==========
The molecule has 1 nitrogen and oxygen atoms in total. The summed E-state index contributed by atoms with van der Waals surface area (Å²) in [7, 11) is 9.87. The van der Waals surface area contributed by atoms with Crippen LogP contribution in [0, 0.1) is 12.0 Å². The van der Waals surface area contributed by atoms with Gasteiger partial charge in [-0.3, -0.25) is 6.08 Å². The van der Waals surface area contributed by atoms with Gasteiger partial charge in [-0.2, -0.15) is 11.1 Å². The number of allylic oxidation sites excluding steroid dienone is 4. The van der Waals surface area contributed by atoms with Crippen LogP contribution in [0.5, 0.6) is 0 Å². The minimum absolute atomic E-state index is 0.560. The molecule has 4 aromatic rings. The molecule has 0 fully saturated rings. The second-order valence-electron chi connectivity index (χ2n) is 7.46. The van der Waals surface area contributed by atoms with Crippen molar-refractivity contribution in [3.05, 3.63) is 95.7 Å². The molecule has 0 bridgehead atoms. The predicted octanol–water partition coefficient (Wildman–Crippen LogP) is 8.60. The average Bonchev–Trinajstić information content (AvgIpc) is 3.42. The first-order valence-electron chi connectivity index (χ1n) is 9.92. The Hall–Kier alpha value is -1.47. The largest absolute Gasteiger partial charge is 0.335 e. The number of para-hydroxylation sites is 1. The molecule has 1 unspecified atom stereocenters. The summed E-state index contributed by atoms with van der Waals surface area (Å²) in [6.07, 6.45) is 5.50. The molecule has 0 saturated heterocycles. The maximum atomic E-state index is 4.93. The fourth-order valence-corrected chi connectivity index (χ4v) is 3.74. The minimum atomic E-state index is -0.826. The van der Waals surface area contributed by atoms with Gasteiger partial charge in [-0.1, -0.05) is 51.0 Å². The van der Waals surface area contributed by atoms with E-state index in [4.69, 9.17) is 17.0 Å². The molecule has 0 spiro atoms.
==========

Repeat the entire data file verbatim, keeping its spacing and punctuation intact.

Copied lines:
The molecule has 1 nitrogen and oxygen atoms in total. The summed E-state index contributed by atoms with van der Waals surface area (Å²) in [7, 11) is 9.87. The van der Waals surface area contributed by atoms with Crippen LogP contribution in [0, 0.1) is 12.0 Å². The van der Waals surface area contributed by atoms with Gasteiger partial charge in [-0.3, -0.25) is 6.08 Å². The van der Waals surface area contributed by atoms with Gasteiger partial charge in [-0.2, -0.15) is 11.1 Å². The number of allylic oxidation sites excluding steroid dienone is 4. The van der Waals surface area contributed by atoms with Crippen LogP contribution in [0.5, 0.6) is 0 Å². The minimum absolute atomic E-state index is 0.560. The molecule has 4 aromatic rings. The molecule has 0 fully saturated rings. The second-order valence-electron chi connectivity index (χ2n) is 7.46. The van der Waals surface area contributed by atoms with Crippen molar-refractivity contribution in [3.05, 3.63) is 95.7 Å². The molecule has 0 bridgehead atoms. The predicted octanol–water partition coefficient (Wildman–Crippen LogP) is 8.60. The average Bonchev–Trinajstić information content (AvgIpc) is 3.42. The first-order valence-electron chi connectivity index (χ1n) is 9.92. The Hall–Kier alpha value is -1.47. The largest absolute Gasteiger partial charge is 0.335 e. The number of para-hydroxylation sites is 1. The molecule has 1 unspecified atom stereocenters. The summed E-state index contributed by atoms with van der Waals surface area (Å²) in [6.07, 6.45) is 5.50. The molecule has 0 saturated heterocycles. The maximum atomic E-state index is 4.93. The fourth-order valence-corrected chi connectivity index (χ4v) is 3.74. The minimum atomic E-state index is -0.826. The van der Waals surface area contributed by atoms with Gasteiger partial charge in [-0.1, -0.05) is 51.0 Å². The van der Waals surface area contributed by atoms with E-state index in [4.69, 9.17) is 17.0 Å². The molecule has 0 spiro atoms.